New study shows inequalities in distances students travel in DC
India waits to cross an intersection on her walk home from Kelly Miller Middle School in late January. After receiving so many tardies at Hardy, Vanessa decided to switch India into a middle school closer to their home. Photo by Lydia Thompson/Urban Institute.
School choice policies in Washington, DC, have given families unprecedented options, but in some cases, more options can mean tough decisions. Though students have more choice as to where they can attend school, parents must figure out how to get them there.
In a new narrative feature and report, the Urban Institute Student Transportation Working Group examines this tension, exploring total travel times between home and school for nearly 190,000 students across five US cities, including DC.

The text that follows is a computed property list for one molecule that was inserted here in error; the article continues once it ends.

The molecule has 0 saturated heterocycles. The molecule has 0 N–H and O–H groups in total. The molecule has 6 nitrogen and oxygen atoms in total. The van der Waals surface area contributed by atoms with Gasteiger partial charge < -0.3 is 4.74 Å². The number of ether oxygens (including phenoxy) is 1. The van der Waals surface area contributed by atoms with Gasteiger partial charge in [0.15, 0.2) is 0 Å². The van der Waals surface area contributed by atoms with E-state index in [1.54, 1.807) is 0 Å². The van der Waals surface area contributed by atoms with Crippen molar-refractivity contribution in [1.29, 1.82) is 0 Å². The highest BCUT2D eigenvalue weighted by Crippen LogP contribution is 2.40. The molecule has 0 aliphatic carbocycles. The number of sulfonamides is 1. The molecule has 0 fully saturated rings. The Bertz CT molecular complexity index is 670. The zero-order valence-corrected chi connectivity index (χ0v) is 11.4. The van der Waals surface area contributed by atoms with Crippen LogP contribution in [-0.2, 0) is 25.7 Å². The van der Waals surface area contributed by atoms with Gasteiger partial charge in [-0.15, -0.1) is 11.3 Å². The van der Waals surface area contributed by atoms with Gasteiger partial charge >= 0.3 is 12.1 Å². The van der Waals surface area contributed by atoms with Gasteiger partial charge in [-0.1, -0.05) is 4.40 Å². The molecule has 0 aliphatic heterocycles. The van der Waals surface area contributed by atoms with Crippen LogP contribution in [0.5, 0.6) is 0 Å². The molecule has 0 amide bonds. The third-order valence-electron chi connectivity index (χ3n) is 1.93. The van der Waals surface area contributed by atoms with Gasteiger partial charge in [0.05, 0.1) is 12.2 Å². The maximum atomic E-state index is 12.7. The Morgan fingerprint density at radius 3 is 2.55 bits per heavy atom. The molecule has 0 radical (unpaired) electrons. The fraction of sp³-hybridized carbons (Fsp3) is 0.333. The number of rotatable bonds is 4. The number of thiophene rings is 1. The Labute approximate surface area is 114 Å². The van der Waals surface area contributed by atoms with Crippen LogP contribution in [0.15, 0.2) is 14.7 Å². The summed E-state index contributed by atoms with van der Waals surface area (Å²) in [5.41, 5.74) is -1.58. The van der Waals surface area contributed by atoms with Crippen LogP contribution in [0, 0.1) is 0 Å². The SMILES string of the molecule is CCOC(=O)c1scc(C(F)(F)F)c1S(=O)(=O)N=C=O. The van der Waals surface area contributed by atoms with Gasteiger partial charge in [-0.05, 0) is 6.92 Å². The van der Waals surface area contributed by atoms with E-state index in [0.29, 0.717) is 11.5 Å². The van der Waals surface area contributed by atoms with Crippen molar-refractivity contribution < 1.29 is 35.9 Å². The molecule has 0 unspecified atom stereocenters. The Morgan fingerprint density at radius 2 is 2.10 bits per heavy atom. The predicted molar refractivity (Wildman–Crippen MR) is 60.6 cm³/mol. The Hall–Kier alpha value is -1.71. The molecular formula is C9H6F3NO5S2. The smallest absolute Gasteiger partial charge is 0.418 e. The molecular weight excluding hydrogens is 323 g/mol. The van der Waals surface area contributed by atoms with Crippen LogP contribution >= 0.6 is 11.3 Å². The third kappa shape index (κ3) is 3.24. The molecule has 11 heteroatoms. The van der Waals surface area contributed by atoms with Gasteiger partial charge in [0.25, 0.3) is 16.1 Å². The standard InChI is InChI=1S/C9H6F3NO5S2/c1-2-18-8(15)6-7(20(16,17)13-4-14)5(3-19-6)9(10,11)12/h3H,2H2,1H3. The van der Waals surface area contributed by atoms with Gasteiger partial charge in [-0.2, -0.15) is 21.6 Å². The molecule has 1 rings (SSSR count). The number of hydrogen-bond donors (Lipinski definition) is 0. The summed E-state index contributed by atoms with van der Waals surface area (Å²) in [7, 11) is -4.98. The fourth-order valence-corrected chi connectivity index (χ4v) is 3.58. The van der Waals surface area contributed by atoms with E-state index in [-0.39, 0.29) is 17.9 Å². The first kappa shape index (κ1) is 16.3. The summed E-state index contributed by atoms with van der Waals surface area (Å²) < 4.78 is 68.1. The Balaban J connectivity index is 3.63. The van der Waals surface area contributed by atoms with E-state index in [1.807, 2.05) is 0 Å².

DC has a robust public school choice program, offering all students the chance to enter a lottery to attend their public or charter school of choice, regardless of neighborhood. Unlike other cities, however, DC does not offer yellow bus service to help students get to those schools, instead offering free public transportation access for all students.
While that option works from some students, it leaves some with few options, as writer Emily Peiffer documented in the feature on DC. India Sigure, a 12-year-old from DC’s Ward 7, had been accepted to a high-performing middle school on the other side of town, and her grandmother drove her every day. But eventually, she and her grandmother found the commute to be too much, and India transferred to her neighborhood school.